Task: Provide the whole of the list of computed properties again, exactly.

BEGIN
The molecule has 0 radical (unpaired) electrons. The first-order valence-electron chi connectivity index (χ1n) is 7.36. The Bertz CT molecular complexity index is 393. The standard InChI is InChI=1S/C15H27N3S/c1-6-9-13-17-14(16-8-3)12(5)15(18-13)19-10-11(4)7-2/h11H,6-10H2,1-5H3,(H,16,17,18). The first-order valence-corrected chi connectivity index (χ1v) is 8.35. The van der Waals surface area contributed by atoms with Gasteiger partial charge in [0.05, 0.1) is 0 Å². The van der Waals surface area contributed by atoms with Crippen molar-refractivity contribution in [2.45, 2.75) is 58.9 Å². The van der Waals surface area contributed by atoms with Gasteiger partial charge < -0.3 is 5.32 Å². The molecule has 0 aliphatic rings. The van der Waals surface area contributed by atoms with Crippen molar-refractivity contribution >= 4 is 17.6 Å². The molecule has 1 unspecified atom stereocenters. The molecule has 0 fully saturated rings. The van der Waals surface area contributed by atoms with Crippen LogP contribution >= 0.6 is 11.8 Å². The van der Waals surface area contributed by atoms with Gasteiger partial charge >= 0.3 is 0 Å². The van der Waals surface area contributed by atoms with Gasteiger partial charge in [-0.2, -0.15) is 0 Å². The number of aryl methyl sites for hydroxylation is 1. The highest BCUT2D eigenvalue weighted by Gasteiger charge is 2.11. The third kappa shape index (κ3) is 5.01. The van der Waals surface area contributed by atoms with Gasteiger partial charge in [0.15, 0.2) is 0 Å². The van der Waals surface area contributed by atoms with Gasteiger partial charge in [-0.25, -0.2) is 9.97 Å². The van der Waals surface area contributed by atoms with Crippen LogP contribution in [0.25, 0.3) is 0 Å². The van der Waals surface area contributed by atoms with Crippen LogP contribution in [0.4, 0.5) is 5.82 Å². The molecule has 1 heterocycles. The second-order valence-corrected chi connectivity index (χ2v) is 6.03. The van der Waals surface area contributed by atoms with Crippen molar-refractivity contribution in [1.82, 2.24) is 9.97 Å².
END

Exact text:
The molecule has 0 radical (unpaired) electrons. The first-order valence-electron chi connectivity index (χ1n) is 7.36. The Bertz CT molecular complexity index is 393. The standard InChI is InChI=1S/C15H27N3S/c1-6-9-13-17-14(16-8-3)12(5)15(18-13)19-10-11(4)7-2/h11H,6-10H2,1-5H3,(H,16,17,18). The first-order valence-corrected chi connectivity index (χ1v) is 8.35. The van der Waals surface area contributed by atoms with Gasteiger partial charge in [0.05, 0.1) is 0 Å². The van der Waals surface area contributed by atoms with Crippen molar-refractivity contribution in [2.45, 2.75) is 58.9 Å². The van der Waals surface area contributed by atoms with Gasteiger partial charge < -0.3 is 5.32 Å². The molecule has 0 aliphatic rings. The van der Waals surface area contributed by atoms with Crippen molar-refractivity contribution >= 4 is 17.6 Å². The molecule has 1 unspecified atom stereocenters. The molecule has 0 fully saturated rings. The van der Waals surface area contributed by atoms with Crippen LogP contribution >= 0.6 is 11.8 Å². The van der Waals surface area contributed by atoms with Gasteiger partial charge >= 0.3 is 0 Å². The van der Waals surface area contributed by atoms with Gasteiger partial charge in [-0.2, -0.15) is 0 Å². The number of aryl methyl sites for hydroxylation is 1. The highest BCUT2D eigenvalue weighted by Gasteiger charge is 2.11. The third kappa shape index (κ3) is 5.01. The van der Waals surface area contributed by atoms with Gasteiger partial charge in [0.15, 0.2) is 0 Å². The van der Waals surface area contributed by atoms with Gasteiger partial charge in [-0.25, -0.2) is 9.97 Å². The van der Waals surface area contributed by atoms with Crippen LogP contribution in [0.25, 0.3) is 0 Å². The van der Waals surface area contributed by atoms with Crippen LogP contribution in [0.4, 0.5) is 5.82 Å². The molecule has 1 heterocycles. The second-order valence-corrected chi connectivity index (χ2v) is 6.03. The van der Waals surface area contributed by atoms with Crippen molar-refractivity contribution in [1.82, 2.24) is 9.97 Å².